Rehab presses HSE for funding, commits to week of 'intense discussions'

Rehab presses HSE for funding, commits to week of 'intense discussions'

The Rehab Group has put a temporary stay on its plan to notify the HSE of its intention to pull the plug on vital care services to see if a solution to its funding crisis can be found.

In a statement last night, the Rehab Group said it was commiting to a week of “intense discussions” with the HSE in a bid to seek a resolution.

It emerged yesterday that the group was preparing to teminate all care contracts with the HSE with a potentially massive fallout for the thousands availing of vital respite and residential care services.

The group was due to give notice to the HSE today that it would terminate its services in 12 months time, saying it could not continue to function without an additional €2m per annum “to bridge an unsustainable deficit”.

Following a meeting with Health Minister Simon Harris and the minister of state for disability, Finian McGrath, last night, the group said it was deferring any action to facilitate talks with the HSE in the hope of a breakthrough before meeting again with Mr Harris next Tuesday.

“Rehab will meet Minister Harris again on May 15 at which point we hope a solution will have been identified which will safeguard these critical services for the 3000 people in our care, and our 1,500 staff,” the group said in a statement.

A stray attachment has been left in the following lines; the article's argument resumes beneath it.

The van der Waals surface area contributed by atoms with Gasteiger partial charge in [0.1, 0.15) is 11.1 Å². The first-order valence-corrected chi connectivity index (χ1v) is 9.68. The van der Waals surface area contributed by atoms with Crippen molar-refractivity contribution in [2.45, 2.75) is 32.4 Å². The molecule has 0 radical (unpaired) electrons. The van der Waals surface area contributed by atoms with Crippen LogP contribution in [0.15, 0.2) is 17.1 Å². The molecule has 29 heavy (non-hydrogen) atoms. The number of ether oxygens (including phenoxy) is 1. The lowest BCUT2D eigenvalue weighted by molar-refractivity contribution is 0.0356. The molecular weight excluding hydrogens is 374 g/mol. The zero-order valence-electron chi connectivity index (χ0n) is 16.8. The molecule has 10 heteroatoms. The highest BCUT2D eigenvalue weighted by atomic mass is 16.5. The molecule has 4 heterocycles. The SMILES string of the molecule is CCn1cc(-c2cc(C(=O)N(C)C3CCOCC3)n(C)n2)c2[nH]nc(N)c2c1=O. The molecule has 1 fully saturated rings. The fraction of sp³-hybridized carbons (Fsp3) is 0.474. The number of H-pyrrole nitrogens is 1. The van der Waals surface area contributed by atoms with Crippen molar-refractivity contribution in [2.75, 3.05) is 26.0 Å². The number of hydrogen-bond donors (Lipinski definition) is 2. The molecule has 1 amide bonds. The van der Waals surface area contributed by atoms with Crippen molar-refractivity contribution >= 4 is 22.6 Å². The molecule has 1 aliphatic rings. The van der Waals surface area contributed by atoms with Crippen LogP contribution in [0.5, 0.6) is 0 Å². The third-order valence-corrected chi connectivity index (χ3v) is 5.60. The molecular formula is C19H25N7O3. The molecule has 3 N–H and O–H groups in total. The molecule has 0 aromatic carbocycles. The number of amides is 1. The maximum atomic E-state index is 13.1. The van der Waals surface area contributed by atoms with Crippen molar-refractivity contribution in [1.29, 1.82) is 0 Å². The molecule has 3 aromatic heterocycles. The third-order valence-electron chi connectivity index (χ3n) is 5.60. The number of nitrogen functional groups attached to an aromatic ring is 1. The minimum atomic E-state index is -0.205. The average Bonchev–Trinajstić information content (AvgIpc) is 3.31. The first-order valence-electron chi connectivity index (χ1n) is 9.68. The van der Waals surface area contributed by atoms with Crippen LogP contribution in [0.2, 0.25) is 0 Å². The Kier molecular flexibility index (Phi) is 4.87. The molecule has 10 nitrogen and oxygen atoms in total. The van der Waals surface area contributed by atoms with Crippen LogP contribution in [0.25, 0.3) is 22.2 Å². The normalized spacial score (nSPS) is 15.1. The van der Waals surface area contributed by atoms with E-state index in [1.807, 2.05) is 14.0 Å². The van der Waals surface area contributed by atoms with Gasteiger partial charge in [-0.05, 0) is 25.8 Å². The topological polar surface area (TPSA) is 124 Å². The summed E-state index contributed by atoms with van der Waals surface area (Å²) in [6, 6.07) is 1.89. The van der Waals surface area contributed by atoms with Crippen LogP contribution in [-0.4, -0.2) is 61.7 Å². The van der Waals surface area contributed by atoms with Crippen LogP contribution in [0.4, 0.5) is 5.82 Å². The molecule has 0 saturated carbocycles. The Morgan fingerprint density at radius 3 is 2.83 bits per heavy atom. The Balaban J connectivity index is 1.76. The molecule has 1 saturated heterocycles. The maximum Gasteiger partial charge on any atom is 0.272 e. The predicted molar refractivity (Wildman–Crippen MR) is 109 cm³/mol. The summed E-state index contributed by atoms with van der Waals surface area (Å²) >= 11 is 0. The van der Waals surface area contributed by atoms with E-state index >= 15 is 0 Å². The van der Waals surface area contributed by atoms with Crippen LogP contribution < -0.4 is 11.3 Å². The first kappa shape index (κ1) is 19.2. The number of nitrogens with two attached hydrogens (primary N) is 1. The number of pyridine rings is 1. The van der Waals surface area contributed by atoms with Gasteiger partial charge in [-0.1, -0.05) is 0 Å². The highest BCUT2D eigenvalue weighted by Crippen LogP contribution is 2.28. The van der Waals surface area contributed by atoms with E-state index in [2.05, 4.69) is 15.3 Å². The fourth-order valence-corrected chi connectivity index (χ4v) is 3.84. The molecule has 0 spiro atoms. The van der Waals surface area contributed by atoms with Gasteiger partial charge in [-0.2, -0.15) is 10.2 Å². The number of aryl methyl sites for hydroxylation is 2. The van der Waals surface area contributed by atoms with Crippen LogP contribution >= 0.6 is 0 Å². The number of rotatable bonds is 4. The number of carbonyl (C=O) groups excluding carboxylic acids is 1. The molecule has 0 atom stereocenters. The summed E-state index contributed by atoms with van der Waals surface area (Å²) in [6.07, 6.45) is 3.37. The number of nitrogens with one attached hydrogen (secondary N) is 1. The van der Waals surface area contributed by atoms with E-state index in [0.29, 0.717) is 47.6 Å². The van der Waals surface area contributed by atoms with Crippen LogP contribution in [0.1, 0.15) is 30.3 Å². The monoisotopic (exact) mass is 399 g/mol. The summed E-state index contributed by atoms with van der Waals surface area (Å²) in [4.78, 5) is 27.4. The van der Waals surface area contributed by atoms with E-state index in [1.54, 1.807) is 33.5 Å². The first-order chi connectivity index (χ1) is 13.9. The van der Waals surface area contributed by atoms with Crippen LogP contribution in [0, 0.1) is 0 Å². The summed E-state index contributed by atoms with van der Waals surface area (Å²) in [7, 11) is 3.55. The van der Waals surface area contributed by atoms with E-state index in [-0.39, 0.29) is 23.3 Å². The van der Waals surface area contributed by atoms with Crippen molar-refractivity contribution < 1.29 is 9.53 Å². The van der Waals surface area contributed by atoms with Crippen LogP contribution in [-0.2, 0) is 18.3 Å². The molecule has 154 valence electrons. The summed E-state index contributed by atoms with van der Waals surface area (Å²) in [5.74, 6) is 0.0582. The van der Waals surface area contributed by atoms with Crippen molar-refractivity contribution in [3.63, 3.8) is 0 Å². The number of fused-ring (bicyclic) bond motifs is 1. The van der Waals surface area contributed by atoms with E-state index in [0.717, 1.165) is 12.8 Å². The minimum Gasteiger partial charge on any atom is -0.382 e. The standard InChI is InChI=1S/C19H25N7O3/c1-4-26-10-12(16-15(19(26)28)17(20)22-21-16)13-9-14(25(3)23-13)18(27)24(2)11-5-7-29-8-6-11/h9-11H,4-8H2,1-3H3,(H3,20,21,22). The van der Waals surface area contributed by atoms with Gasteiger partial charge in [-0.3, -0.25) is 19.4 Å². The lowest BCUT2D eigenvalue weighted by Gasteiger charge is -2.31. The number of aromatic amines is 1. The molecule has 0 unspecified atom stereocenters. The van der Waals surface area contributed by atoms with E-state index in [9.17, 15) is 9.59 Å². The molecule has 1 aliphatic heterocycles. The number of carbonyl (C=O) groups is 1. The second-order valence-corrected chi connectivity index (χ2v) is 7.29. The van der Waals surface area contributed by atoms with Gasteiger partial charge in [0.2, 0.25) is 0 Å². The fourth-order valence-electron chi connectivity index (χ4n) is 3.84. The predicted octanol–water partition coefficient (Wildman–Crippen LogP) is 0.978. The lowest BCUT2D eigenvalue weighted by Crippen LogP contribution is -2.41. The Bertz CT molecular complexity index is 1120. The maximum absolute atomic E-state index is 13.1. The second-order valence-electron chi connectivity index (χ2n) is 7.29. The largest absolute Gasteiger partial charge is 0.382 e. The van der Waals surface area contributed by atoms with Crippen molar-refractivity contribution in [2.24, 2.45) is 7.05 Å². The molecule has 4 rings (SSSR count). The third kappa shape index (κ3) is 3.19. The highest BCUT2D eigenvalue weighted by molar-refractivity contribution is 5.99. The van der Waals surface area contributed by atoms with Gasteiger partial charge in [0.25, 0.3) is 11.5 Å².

The Department of Health said:

The HSE and Rehab agreed to engage intensively and meet again with the ministers next week.

Fianna Fáil’s spokeswoman on disability, Margaret Murphy O’Mahony, said it seemed that Rehab had been seeking a meeting with Mr Harris for months but had been “snubbed” until now.

“This is completely unacceptable and now the future of these essential services is under threat,” said Ms Murphy O’Mahony.

The Rehab Group provides 147 services in 26 counties to 3,000 adults and children with disabilities. It includes day services for more than 1,600 adults along with supported accommodation services, allowing hundreds of people to live independently in their communities.

The group said the reasons for its funding deficit were “manifold”, including the higher cost of caring for an ageing population of service users, the “burgeoning” costs of meeting new Hiqa and HSE regulatory requirements, a massive hike in insurance costs, as well as the removal of additional HSE funding to cover inflation in 2010.

Last November some of the largest not-for-profit disability groups, including Rehab, claimed they were being coerced by the HSE “to present an image of a break-even service” even when they were clearly operating at a deficit.

A report commissioned by Rehab said the sector had been underfunded for more than a decade, while also expected to meet growing levels of compliance and regulation. In December, a coalition of disability charities said the sector was “at breaking point” and called for urgent action.

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